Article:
Brixton Academy, London, 1 December 2005
Selling out a full five-day residency of Brixton Academy
is no mean feat, neither is hitting the number one spot
in the album charts with every release but your debut. But
is this tour of The Prodigy's back catalogue just a nostalgia
trip cash-in or are the act that came to prominence with
a cartoon cat rave tune in 1991 still relevant and able
to produce the incendiary live goods that have been their
trademark throughout the past decade and a half?
phase of The Prodigy's evolution is covered tonight from
the white-gloved rave of 'Charly' to anti-establishment
anthem 'Their Law' through to the techno punk of landmark
number one single 'Firestarter' and the electro attitude
of last year's 'Spitfire'. It means different sections of
the crowd get more into different parts of the gig than
others, 'Jericho' making the ravers whoop but leaving the
rockers looking non-plussed, but the one thing that glues
the whole set together is each track's hard-as-nails edge
and nose-bloodying energy.
blatant, in-your-face lairyness doesn't always pay off,
'Back To School' punches and pummells but gets a bit lost
in a mass of bass and drums, but overall this is a masterclass
in how to entertain a crowd with Keith Flint's hyperactive
lunacy and Maxim Reality's aggressive MC-ing adding even
more force to Liam Howlett's rough electronic brew. Loose-limbed
dancer, Leeroy even comes off leave for 'No Good (Start
The Dance)' to complete the original quartet.
This is no straight run through their greatest hits though
with many of the singles taken in new directions and the
inclusion of many other career highlights. 'Action Radar'
sees Flint's Dad-dancing robotics backed up by screeching,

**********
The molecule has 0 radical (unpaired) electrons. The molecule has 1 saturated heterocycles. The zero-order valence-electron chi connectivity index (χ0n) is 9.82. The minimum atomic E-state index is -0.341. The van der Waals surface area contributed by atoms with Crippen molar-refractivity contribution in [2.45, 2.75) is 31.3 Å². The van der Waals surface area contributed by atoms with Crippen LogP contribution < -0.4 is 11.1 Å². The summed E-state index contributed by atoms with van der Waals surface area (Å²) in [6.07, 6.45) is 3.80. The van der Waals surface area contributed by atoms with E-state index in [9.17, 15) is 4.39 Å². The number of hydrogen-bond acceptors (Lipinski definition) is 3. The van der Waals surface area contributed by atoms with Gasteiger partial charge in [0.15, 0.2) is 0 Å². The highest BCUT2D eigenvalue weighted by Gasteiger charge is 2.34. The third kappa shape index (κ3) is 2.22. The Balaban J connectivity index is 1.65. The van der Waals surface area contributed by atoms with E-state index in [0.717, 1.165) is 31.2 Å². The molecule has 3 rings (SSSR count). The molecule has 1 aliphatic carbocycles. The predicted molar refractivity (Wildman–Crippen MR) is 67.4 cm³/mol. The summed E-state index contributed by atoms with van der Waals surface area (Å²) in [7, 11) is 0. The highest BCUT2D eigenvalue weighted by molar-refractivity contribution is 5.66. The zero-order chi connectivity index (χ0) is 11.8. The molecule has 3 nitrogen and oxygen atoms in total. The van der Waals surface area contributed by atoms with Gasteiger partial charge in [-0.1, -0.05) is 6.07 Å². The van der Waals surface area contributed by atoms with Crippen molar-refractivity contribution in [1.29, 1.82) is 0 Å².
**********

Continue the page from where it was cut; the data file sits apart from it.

techno mayhem as strangled guitars slice through a grungy
mass of drums and apocalyptic atmospherics. 'Hot Ride' also
gets itself roughed up, much better than the faux punk original,
with skull-cracking tribal drums combining with Flint's
trademark sneer, though he saves his Lydonesque best for
chart-toppers 'Firestarter' and 'Breathe'.
racks of speakers snake their way above the stage, which
already has two massive stacks either side of it, combining
to produce sheer, eardrum-destroying blasts of raw noise.
During the encore, the bass of 'Poison' is that
deep you can feel your clothes vibrating, but it is the
next track, 'Diesel Power', that has such unbelievable
force it's as if your internal organs are being shaken.
growls: "It's time to let the cat out of the bag! Bring
back the fucking cat!" and it can mean only one thing
as the yowling moggy mix of 'Charly' is duly
aired in its full white-gloved glory. Howlett teases the
crowd with 'Everybody In The Place' before unleashing reggae
rave hit, 'Out Of Space' to close, with the exhausted, tinnitus-riddled
audience singing along at the top of their voices. A firework
display would have been a fitting end to an otherwise explosive
show but all-in-all this was a bruising exercise in rock-laced
hard dance and sneering cartoon anarchy that reinforced
The Prodigy's already impeccable live credentials.
- Ian Roullier, 12/2005